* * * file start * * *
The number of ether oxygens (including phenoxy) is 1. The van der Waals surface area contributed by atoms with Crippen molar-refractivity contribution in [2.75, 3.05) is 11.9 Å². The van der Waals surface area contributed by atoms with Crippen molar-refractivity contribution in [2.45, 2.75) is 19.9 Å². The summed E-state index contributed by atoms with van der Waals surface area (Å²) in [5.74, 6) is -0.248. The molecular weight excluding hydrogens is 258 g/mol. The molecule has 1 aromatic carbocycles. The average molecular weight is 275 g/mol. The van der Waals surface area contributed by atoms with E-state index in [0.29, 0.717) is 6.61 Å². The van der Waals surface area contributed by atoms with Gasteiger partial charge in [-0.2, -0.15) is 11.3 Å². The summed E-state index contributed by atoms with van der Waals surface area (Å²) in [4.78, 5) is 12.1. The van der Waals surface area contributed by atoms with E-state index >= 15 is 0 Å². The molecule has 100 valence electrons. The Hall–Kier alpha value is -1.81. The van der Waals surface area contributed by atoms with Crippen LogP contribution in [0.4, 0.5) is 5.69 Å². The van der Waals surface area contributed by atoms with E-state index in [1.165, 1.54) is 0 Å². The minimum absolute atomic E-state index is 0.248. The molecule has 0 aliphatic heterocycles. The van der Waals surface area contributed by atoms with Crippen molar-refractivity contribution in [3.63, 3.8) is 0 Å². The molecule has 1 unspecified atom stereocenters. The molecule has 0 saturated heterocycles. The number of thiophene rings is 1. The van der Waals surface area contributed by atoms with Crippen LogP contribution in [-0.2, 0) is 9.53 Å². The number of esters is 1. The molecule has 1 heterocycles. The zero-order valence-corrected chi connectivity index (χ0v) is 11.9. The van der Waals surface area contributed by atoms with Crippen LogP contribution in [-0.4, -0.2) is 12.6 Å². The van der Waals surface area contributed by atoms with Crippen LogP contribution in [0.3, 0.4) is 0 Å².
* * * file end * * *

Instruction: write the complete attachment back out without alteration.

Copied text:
The number of ether oxygens (including phenoxy) is 1. The van der Waals surface area contributed by atoms with Crippen molar-refractivity contribution in [2.75, 3.05) is 11.9 Å². The van der Waals surface area contributed by atoms with Crippen molar-refractivity contribution in [2.45, 2.75) is 19.9 Å². The summed E-state index contributed by atoms with van der Waals surface area (Å²) in [5.74, 6) is -0.248. The molecular weight excluding hydrogens is 258 g/mol. The molecule has 1 aromatic carbocycles. The average molecular weight is 275 g/mol. The van der Waals surface area contributed by atoms with E-state index in [0.29, 0.717) is 6.61 Å². The van der Waals surface area contributed by atoms with Gasteiger partial charge in [-0.2, -0.15) is 11.3 Å². The summed E-state index contributed by atoms with van der Waals surface area (Å²) in [4.78, 5) is 12.1. The van der Waals surface area contributed by atoms with E-state index >= 15 is 0 Å². The molecule has 100 valence electrons. The Hall–Kier alpha value is -1.81. The van der Waals surface area contributed by atoms with Crippen LogP contribution in [0.4, 0.5) is 5.69 Å². The van der Waals surface area contributed by atoms with E-state index in [1.165, 1.54) is 0 Å². The minimum absolute atomic E-state index is 0.248. The molecule has 0 aliphatic heterocycles. The van der Waals surface area contributed by atoms with Crippen molar-refractivity contribution in [3.63, 3.8) is 0 Å². The molecule has 1 unspecified atom stereocenters. The molecule has 0 saturated heterocycles. The number of thiophene rings is 1. The van der Waals surface area contributed by atoms with Crippen LogP contribution in [-0.2, 0) is 9.53 Å². The number of esters is 1. The molecule has 1 heterocycles. The zero-order valence-corrected chi connectivity index (χ0v) is 11.9. The van der Waals surface area contributed by atoms with Crippen LogP contribution in [-0.4, -0.2) is 12.6 Å². The van der Waals surface area contributed by atoms with Crippen LogP contribution in [0.3, 0.4) is 0 Å².